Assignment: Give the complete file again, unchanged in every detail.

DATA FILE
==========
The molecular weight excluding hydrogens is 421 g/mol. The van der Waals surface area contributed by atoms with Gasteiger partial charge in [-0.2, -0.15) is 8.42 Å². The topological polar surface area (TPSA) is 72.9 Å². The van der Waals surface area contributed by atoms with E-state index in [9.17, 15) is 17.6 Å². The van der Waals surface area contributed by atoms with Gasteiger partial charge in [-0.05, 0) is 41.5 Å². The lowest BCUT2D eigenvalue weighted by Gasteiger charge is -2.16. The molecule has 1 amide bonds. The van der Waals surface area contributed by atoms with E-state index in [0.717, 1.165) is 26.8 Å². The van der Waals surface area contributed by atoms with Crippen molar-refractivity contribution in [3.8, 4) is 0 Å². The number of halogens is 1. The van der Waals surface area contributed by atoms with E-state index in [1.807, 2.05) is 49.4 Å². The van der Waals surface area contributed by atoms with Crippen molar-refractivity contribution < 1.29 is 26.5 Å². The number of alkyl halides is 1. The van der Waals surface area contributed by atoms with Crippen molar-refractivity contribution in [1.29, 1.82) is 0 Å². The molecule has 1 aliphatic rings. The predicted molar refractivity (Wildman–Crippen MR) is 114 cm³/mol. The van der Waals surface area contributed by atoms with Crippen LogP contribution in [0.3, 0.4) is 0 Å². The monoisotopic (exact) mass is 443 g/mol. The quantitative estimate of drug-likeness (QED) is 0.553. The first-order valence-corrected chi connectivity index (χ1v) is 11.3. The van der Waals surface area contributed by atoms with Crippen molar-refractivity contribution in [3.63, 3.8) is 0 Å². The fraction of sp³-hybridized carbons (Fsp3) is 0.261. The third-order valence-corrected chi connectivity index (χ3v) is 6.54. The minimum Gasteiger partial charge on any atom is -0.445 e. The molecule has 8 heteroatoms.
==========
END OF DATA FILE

The molecular weight excluding hydrogens is 421 g/mol. The van der Waals surface area contributed by atoms with Gasteiger partial charge in [-0.2, -0.15) is 8.42 Å². The topological polar surface area (TPSA) is 72.9 Å². The van der Waals surface area contributed by atoms with E-state index in [9.17, 15) is 17.6 Å². The van der Waals surface area contributed by atoms with Gasteiger partial charge in [-0.05, 0) is 41.5 Å². The lowest BCUT2D eigenvalue weighted by Gasteiger charge is -2.16. The molecule has 1 amide bonds. The van der Waals surface area contributed by atoms with E-state index in [0.717, 1.165) is 26.8 Å². The van der Waals surface area contributed by atoms with Crippen molar-refractivity contribution in [3.8, 4) is 0 Å². The number of halogens is 1. The van der Waals surface area contributed by atoms with E-state index in [1.807, 2.05) is 49.4 Å². The van der Waals surface area contributed by atoms with Crippen molar-refractivity contribution < 1.29 is 26.5 Å². The number of alkyl halides is 1. The van der Waals surface area contributed by atoms with Crippen molar-refractivity contribution in [1.29, 1.82) is 0 Å². The molecule has 1 aliphatic rings. The predicted molar refractivity (Wildman–Crippen MR) is 114 cm³/mol. The van der Waals surface area contributed by atoms with Crippen LogP contribution in [0.3, 0.4) is 0 Å². The monoisotopic (exact) mass is 443 g/mol. The quantitative estimate of drug-likeness (QED) is 0.553. The first-order valence-corrected chi connectivity index (χ1v) is 11.3. The van der Waals surface area contributed by atoms with Crippen molar-refractivity contribution in [3.63, 3.8) is 0 Å². The fraction of sp³-hybridized carbons (Fsp3) is 0.261. The third-order valence-corrected chi connectivity index (χ3v) is 6.54. The minimum Gasteiger partial charge on any atom is -0.445 e. The molecule has 8 heteroatoms.